After reading part of Qigong Fever, I believe I gained a better understanding of the Qigong Movement in China. Originally meant to be used in conjunction with modern (Western) medicine, I feel that Qigong may have grown out of control of the Communist government. While it was originally intended to be a strictly secular form of medical treatment, meant to be used on rural citizens, it eventually differentiated itself from its Western medicine counterparts in order to rid itself of “bourgeois” elements.
I found it interesting that Qigong attempted to eradicate superstition when it itself is based entirely on superstition. The Qigong Movement seems to have developed a pseudo-intellectual following in which these superstitious elements were proven in purportedly reputable laboratories under scientific conditions. Followers of Qigong also had a slew of reasons or continuing to believe in Qigong even after various experiments have disproven it. These various justifications supported their unfounded beliefs, with arguments along the lines of: “it appears contrary to science because modern science has not yet found adequate concepts and methods to observe, define, and explain the phenomena” (modernism). This argument essentially compares Qigong leaders to Copernicus and Galileo, whose beliefs were considered false and widely ridiculed in their times. However, they fail to mention that their findings were eventually accepted academically.
Another aspect I thought was relevant was the nature that Qigong eventually developed. Practitioners eventually began to make completely arbitrary claims that were clearly lies. One “master” claimed that he used his powers to prevent mosquitoes from stinging humans worldwide. These bold claims were easily tested, and when proven false, led to a loss of credibility and trust.
Regarding “Can’t Buy Me Love” by John Osburg and excerpts of Age of Ambition by Evan Osnos
Osburg and Osnos’ works describe a very different China than what we have previously learned in class. In a modernizing world, China is no longer in a time of hardship, and religious belief is seeing a resurgence. Young people today are flirting with the idea of religion, many seeking refuge in Buddhist monasteries or “home church” groups.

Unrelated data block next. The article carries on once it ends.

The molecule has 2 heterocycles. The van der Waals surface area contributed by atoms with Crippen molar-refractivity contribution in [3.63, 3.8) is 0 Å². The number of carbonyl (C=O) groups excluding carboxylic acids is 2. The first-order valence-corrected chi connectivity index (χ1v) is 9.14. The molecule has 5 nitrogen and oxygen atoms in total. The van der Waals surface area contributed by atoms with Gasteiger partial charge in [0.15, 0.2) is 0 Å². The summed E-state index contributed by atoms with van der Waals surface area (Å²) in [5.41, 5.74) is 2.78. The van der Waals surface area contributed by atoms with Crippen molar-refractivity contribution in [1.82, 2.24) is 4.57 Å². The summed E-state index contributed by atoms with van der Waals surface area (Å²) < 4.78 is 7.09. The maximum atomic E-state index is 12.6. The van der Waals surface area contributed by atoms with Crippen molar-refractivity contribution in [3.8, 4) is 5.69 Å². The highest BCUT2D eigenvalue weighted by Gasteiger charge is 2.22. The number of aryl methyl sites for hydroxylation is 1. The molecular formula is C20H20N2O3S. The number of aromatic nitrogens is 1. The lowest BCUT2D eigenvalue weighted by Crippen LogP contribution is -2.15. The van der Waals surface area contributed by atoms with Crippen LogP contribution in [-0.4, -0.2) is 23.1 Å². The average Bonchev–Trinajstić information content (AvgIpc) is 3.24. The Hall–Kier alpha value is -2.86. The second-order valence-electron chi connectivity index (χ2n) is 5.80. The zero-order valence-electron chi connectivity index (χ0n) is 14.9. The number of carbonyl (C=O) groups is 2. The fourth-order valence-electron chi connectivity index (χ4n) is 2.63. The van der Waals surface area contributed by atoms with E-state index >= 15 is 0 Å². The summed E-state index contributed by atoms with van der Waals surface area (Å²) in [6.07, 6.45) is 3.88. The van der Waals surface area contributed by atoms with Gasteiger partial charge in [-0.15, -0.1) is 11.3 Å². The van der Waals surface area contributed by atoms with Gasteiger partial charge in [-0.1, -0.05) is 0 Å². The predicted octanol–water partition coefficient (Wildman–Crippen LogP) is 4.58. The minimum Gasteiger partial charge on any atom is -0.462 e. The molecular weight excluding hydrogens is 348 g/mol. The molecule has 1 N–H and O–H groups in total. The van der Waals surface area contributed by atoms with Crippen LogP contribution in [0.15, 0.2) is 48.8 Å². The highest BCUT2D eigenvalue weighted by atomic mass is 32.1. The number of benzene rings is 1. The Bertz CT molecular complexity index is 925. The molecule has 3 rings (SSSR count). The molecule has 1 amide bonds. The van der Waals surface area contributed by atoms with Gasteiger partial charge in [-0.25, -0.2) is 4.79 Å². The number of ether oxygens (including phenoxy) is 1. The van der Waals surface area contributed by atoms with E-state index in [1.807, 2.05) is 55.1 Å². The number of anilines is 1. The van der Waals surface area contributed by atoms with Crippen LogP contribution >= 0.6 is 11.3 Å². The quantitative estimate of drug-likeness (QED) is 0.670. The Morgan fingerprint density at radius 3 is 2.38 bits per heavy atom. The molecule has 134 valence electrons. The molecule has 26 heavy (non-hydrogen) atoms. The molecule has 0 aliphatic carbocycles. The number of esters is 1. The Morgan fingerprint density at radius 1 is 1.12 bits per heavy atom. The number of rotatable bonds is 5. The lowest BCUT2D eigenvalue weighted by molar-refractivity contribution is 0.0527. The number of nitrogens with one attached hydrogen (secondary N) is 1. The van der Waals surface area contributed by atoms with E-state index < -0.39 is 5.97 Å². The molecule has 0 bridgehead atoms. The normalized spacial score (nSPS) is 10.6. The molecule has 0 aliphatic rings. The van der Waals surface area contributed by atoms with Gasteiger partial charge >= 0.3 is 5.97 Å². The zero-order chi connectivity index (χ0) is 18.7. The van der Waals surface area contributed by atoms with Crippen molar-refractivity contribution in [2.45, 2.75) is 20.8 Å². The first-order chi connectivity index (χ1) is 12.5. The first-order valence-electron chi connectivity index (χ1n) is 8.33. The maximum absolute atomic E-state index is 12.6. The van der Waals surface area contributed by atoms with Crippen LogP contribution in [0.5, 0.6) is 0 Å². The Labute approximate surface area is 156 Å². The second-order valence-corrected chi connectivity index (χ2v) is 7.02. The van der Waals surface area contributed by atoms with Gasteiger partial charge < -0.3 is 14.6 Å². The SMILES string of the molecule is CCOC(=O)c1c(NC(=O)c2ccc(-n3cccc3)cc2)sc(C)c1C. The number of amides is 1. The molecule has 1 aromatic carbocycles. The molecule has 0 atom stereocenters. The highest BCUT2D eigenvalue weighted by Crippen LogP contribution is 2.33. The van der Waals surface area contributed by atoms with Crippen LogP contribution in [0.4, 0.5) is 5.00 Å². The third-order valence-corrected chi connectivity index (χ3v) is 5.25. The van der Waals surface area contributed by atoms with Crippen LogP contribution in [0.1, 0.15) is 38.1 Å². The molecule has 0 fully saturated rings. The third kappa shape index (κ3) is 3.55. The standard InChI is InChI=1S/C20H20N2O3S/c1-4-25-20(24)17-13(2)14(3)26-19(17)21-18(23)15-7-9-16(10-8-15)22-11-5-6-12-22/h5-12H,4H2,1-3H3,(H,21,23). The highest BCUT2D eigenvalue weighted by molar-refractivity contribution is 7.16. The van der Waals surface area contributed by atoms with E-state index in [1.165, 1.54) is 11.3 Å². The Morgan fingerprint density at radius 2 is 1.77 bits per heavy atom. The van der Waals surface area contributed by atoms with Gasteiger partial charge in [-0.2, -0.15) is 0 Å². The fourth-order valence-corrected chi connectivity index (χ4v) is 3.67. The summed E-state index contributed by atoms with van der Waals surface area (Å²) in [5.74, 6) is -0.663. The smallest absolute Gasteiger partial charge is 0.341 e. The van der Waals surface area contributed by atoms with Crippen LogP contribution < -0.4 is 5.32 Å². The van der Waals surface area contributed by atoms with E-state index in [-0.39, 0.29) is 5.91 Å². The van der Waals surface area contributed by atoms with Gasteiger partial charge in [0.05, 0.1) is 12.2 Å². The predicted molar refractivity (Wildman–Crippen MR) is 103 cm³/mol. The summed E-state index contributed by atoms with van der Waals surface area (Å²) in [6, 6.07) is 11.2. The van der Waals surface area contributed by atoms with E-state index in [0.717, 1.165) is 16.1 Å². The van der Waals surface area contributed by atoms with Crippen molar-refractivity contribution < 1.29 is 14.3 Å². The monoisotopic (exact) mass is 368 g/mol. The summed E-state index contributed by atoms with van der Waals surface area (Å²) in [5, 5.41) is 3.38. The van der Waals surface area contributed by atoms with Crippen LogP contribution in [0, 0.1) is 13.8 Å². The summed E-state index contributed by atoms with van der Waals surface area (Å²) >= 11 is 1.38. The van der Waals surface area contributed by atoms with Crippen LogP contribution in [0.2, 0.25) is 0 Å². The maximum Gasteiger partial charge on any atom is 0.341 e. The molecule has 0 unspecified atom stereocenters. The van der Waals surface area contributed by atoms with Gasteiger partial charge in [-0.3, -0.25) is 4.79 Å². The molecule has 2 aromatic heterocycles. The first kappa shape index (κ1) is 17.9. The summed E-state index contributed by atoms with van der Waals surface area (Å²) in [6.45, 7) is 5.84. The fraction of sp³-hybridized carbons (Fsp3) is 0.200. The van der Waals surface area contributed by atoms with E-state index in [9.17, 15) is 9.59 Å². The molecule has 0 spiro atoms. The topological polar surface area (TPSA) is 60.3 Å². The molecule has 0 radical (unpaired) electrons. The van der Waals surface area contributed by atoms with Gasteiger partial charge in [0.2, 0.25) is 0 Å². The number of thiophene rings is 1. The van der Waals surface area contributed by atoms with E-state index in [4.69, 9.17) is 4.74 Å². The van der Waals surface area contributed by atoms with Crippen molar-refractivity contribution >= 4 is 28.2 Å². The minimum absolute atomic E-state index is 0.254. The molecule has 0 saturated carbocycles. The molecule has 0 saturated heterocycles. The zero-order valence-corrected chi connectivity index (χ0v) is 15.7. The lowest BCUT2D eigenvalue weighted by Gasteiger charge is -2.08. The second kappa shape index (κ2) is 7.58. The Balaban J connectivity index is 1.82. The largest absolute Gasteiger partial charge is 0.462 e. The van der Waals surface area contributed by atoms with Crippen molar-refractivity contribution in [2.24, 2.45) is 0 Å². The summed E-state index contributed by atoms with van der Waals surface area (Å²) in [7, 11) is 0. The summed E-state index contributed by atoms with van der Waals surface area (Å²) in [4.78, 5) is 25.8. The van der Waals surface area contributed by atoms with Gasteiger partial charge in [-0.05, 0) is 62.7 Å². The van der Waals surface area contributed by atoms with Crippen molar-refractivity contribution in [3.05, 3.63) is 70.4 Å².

This return of spiritualism seems rather contradictory to the CPC’s previous policies regarding religion. However, these policies have changed several times throughout history. Prior to the Cultural Revolution, the Communist Party was rather lenient toward the religious freedom of citizens. These frequent changes in policies, however, have left a profound effect on Chinese people’s attitudes toward religion. In Osnos’ Spiritual Void, he describes a modern China in which middle-aged women are unaware of Confucian traditions. However, I do find China’s newfound interest in religion to be interesting as it may potentially lead to an eventual liberalization of the Chinese government.
Osburg and Osnos differ in their beliefs as Osnos mentioned that he believes that China will eventually open up spiritually while Osburg believes that young Chinese people are more materialistic and would rather spend their time earning money than fighting for democratic change. Both of these seem like valid beliefs as the Chinese domestic affairs are heavily dependent on the current president’s policies. Xi Jinping has been a comparably conservative leader as seen in his policies over the past five years, including heavily censoring “morally obscene” content on television, a major gripe of young Chinese people today.